Clara Miller, president emerita of the F.B. Heron Foundation, will be the featured speaker at “Money and Mission: Creating 21st Century Capital Markets for Better Social Outcomes,” an event on May 17 focused on the potential to invest philanthropic dollars in a manner consistent with nonprofits’ missions.
Ahead of the event, we spoke with her about challenges related to the philanthropic model and where she’s seeing improvements. The conversation has been lightly edited and condensed for clarity.
Q: What do you see as the structural deficiencies of the foundation and nonprofit models?
Miller: Currently, the investing and the grantmaking sides of foundations operate in separate universes, sometimes at cross purposes. Endowments may hold investments in companies that undermine the work of the foundation’s grantees. And that structure reinforces the idea that a segregated model is the best or only way to operate.
On the grants/financing side, there is often a disconnect between grant-makers’ good intentions and the effects of the funds they provide. The amount and structure of funding has a material effect on its potential to succeed, but it’s routinely ignored. Most funders’ financial “tests” and so-called best practices — including restricted overhead rate, punitive reporting and evaluation requirements, restrictions on cash, etc. — are counterproductive.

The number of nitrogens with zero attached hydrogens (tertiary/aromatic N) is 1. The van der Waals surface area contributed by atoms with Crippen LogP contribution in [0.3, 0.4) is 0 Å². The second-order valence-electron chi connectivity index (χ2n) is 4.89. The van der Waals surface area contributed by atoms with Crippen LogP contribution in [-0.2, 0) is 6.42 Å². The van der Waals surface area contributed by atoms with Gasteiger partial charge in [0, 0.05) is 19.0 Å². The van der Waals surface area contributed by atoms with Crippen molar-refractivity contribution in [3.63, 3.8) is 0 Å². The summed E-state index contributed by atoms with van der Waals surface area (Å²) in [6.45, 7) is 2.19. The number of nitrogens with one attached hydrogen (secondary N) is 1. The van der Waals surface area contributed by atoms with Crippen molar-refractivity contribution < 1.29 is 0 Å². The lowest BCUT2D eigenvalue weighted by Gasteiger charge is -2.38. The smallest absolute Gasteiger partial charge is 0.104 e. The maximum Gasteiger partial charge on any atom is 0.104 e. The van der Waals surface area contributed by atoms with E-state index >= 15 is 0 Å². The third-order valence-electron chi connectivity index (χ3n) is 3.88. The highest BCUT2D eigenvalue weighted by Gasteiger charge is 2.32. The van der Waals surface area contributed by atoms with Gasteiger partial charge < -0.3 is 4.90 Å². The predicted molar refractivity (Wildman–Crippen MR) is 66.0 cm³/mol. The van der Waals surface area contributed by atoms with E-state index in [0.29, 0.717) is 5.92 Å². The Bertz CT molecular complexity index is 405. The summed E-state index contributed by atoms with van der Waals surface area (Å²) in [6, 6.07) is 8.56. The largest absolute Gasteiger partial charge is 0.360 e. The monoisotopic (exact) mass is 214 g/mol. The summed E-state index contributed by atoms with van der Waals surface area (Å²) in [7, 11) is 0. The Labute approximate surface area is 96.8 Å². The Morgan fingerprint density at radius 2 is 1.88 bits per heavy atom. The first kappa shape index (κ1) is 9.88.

Nonprofits earn roughly 70 to 90-plus percent of their revenue through contracts for services; most of those contracts are with government. But the contracts they operate under pose another set of challenges. Inflexible contracting practices by government and other partners coupled with regulatory complexity frequently result in contracts that earn nonprofits 56 to 73 cents on a dollar of cost.
For-profit companies would avoid the “deals” nonprofits take, on the reasonable grounds that it’s not possible to make money doing the work. But for a nonprofit leader, the motivation to meet the organization’s mission is strong, and they stay in the game and try to make do — even when deficits widen, driving additional expenses. If the nonprofit can’t fundraise enough to cover its deficits, it adapts. Typically, its manager cuts costs by not raising salaries, not refreshing program offerings, not upgrading support systems, and underfunding maintenance.